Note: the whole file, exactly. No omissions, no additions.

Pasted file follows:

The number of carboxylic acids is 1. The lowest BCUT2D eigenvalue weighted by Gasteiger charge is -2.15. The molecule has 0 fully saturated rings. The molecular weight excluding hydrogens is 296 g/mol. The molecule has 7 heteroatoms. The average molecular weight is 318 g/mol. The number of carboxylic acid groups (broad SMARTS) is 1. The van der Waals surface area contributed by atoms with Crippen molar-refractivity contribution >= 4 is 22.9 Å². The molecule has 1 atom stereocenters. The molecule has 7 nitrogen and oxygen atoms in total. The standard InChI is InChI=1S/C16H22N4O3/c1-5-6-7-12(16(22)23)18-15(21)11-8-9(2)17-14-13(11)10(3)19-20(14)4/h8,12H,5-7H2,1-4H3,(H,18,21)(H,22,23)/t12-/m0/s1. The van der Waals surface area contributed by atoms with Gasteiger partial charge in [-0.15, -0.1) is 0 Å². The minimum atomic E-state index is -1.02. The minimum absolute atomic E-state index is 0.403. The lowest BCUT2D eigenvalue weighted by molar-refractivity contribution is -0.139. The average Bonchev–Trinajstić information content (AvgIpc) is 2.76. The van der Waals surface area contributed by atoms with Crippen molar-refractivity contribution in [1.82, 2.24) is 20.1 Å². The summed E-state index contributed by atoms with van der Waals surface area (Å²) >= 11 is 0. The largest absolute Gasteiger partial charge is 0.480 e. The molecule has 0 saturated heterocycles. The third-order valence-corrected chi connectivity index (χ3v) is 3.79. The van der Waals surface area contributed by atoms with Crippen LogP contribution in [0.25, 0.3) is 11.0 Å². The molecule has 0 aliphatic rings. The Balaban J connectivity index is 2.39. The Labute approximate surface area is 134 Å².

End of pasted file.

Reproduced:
The number of carboxylic acids is 1. The lowest BCUT2D eigenvalue weighted by Gasteiger charge is -2.15. The molecule has 0 fully saturated rings. The molecular weight excluding hydrogens is 296 g/mol. The molecule has 7 heteroatoms. The average molecular weight is 318 g/mol. The number of carboxylic acid groups (broad SMARTS) is 1. The van der Waals surface area contributed by atoms with Crippen molar-refractivity contribution >= 4 is 22.9 Å². The molecule has 1 atom stereocenters. The molecule has 7 nitrogen and oxygen atoms in total. The standard InChI is InChI=1S/C16H22N4O3/c1-5-6-7-12(16(22)23)18-15(21)11-8-9(2)17-14-13(11)10(3)19-20(14)4/h8,12H,5-7H2,1-4H3,(H,18,21)(H,22,23)/t12-/m0/s1. The van der Waals surface area contributed by atoms with Gasteiger partial charge in [-0.15, -0.1) is 0 Å². The minimum atomic E-state index is -1.02. The minimum absolute atomic E-state index is 0.403. The lowest BCUT2D eigenvalue weighted by molar-refractivity contribution is -0.139. The average Bonchev–Trinajstić information content (AvgIpc) is 2.76. The van der Waals surface area contributed by atoms with Crippen molar-refractivity contribution in [1.82, 2.24) is 20.1 Å². The summed E-state index contributed by atoms with van der Waals surface area (Å²) >= 11 is 0. The largest absolute Gasteiger partial charge is 0.480 e. The molecule has 0 saturated heterocycles. The third-order valence-corrected chi connectivity index (χ3v) is 3.79. The van der Waals surface area contributed by atoms with Crippen LogP contribution in [0.25, 0.3) is 11.0 Å². The molecule has 0 aliphatic rings. The Balaban J connectivity index is 2.39. The Labute approximate surface area is 134 Å².